Since the Treaty of Adrianople 1829 the Lower Danube underwent major political, economic and territorial transformations. It changed from a quasi-closed river entirely under Ottoman rule into a site of Great Power intervention. This new found international interest mobilised sustained efforts to make the Danube from the Iron Gates to the Black Sea navigable. Within a few years the Lower Danube turned into an important commercial and communication hub of continental dimensions. It also turned into a place of pilgrimage for politicians, diplomats, merchants and hydraulic engineers from all over Europe enabling a vivid exchange of ideas. The goal of this article is twofold: on one hand it sets out to give an overview over the existing body of historical literature that places the Lower Danube into a transnational framework, and on the other it makes several suggestions for further studies.
 
The article reconsiders the series of revolts that broke out in the Albanian provinces in 1910, 1911 and 1912 in paying attention to their nature, the place and position of the various actors involved as well as to the processes of repression and negotiation. Because of the changing context, of the harsh repression of summer 1910 and of the violent control of the electoral campaign of spring 1912, the uprisings, which were reactive, turned against the military and fiscal reforms, became active and multifaceted and led by different kinds of actors (local chiefs, former deputies opposed to the CUP, militaries, etc.). Their Albanian or pan-Albanian dimension was part of the contemporary debate and was a stake for their treatment.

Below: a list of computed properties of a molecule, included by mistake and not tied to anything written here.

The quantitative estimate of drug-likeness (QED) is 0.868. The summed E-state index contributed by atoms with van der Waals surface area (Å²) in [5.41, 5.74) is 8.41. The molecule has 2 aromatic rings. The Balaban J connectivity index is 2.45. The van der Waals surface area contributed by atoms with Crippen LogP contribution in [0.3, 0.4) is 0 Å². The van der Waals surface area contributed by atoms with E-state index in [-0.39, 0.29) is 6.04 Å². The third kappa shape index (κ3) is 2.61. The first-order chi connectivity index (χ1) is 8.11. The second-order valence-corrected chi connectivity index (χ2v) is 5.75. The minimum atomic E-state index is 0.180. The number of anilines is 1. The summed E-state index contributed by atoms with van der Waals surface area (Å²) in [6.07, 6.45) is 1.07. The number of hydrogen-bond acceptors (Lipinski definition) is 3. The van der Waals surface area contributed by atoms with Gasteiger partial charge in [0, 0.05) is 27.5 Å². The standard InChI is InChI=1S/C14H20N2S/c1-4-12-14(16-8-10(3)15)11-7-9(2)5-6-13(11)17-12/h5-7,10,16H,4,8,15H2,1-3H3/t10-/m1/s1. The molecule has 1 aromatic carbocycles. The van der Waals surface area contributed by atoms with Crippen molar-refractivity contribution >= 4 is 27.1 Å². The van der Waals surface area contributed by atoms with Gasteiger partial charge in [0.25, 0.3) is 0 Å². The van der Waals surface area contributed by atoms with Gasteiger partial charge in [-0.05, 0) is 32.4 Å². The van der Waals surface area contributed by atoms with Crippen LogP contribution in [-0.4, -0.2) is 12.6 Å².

The article reconsiders the series of revolts that broke out in the Albanian provinces in 1910, 1911 and 1912 in paying attention to their nature, the place and position of the various actors involved as well as to the processes of repression and negotiation. Because of the changing context, of the harsh repression of summer 1910 and of the violent control of the electoral campaign of spring 1912, the uprisings, which were reactive, turned against the military and fiscal reforms, became active and multifaceted and led by different kinds of actors (local chiefs, former deputies opposed to the CUP, militaries, etc.). Their Albanian or pan-Albanian dimension was part of the contemporary debate and was a stake for their treatment.